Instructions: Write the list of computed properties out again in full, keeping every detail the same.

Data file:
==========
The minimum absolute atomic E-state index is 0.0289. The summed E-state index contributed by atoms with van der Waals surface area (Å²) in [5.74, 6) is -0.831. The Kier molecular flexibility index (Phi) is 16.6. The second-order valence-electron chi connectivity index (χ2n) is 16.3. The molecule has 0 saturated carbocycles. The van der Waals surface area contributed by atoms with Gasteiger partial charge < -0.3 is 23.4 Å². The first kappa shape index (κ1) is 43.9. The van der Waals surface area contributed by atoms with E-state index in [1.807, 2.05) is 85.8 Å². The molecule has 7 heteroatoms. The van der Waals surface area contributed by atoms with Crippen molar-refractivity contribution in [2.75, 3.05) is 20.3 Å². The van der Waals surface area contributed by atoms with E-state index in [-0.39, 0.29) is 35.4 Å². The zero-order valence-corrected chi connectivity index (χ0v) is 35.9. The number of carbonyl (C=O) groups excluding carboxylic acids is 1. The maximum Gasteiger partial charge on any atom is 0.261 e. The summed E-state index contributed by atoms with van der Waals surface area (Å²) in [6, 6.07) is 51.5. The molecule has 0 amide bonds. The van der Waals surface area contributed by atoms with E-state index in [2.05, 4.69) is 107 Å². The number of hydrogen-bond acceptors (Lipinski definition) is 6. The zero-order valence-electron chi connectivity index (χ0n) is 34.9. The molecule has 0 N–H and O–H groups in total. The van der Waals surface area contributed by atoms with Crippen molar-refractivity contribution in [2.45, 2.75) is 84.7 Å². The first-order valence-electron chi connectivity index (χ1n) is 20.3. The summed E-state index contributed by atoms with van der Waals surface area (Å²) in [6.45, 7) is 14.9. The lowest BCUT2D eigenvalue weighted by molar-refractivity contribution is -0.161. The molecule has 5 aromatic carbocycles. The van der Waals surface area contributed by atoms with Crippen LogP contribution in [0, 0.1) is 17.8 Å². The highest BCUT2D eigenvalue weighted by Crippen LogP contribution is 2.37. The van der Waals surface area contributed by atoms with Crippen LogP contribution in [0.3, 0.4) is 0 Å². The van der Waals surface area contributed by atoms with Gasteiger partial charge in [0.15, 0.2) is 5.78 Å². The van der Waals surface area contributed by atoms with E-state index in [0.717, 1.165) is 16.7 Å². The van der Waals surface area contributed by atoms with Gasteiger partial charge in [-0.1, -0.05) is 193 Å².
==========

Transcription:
The minimum absolute atomic E-state index is 0.0289. The summed E-state index contributed by atoms with van der Waals surface area (Å²) in [5.74, 6) is -0.831. The Kier molecular flexibility index (Phi) is 16.6. The second-order valence-electron chi connectivity index (χ2n) is 16.3. The molecule has 0 saturated carbocycles. The van der Waals surface area contributed by atoms with Gasteiger partial charge < -0.3 is 23.4 Å². The first kappa shape index (κ1) is 43.9. The van der Waals surface area contributed by atoms with E-state index in [1.807, 2.05) is 85.8 Å². The molecule has 7 heteroatoms. The van der Waals surface area contributed by atoms with Crippen molar-refractivity contribution in [2.75, 3.05) is 20.3 Å². The van der Waals surface area contributed by atoms with E-state index in [-0.39, 0.29) is 35.4 Å². The zero-order valence-corrected chi connectivity index (χ0v) is 35.9. The number of carbonyl (C=O) groups excluding carboxylic acids is 1. The maximum Gasteiger partial charge on any atom is 0.261 e. The summed E-state index contributed by atoms with van der Waals surface area (Å²) in [6, 6.07) is 51.5. The molecule has 0 amide bonds. The van der Waals surface area contributed by atoms with E-state index in [2.05, 4.69) is 107 Å². The number of hydrogen-bond acceptors (Lipinski definition) is 6. The zero-order valence-electron chi connectivity index (χ0n) is 34.9. The molecule has 0 N–H and O–H groups in total. The van der Waals surface area contributed by atoms with Crippen molar-refractivity contribution in [2.45, 2.75) is 84.7 Å². The first-order valence-electron chi connectivity index (χ1n) is 20.3. The summed E-state index contributed by atoms with van der Waals surface area (Å²) in [6.45, 7) is 14.9. The lowest BCUT2D eigenvalue weighted by molar-refractivity contribution is -0.161. The molecule has 5 aromatic carbocycles. The van der Waals surface area contributed by atoms with Crippen LogP contribution in [0, 0.1) is 17.8 Å². The highest BCUT2D eigenvalue weighted by Crippen LogP contribution is 2.37. The van der Waals surface area contributed by atoms with Crippen LogP contribution in [0.3, 0.4) is 0 Å². The van der Waals surface area contributed by atoms with Gasteiger partial charge in [0.15, 0.2) is 5.78 Å². The van der Waals surface area contributed by atoms with E-state index in [0.717, 1.165) is 16.7 Å². The van der Waals surface area contributed by atoms with Gasteiger partial charge in [-0.1, -0.05) is 193 Å².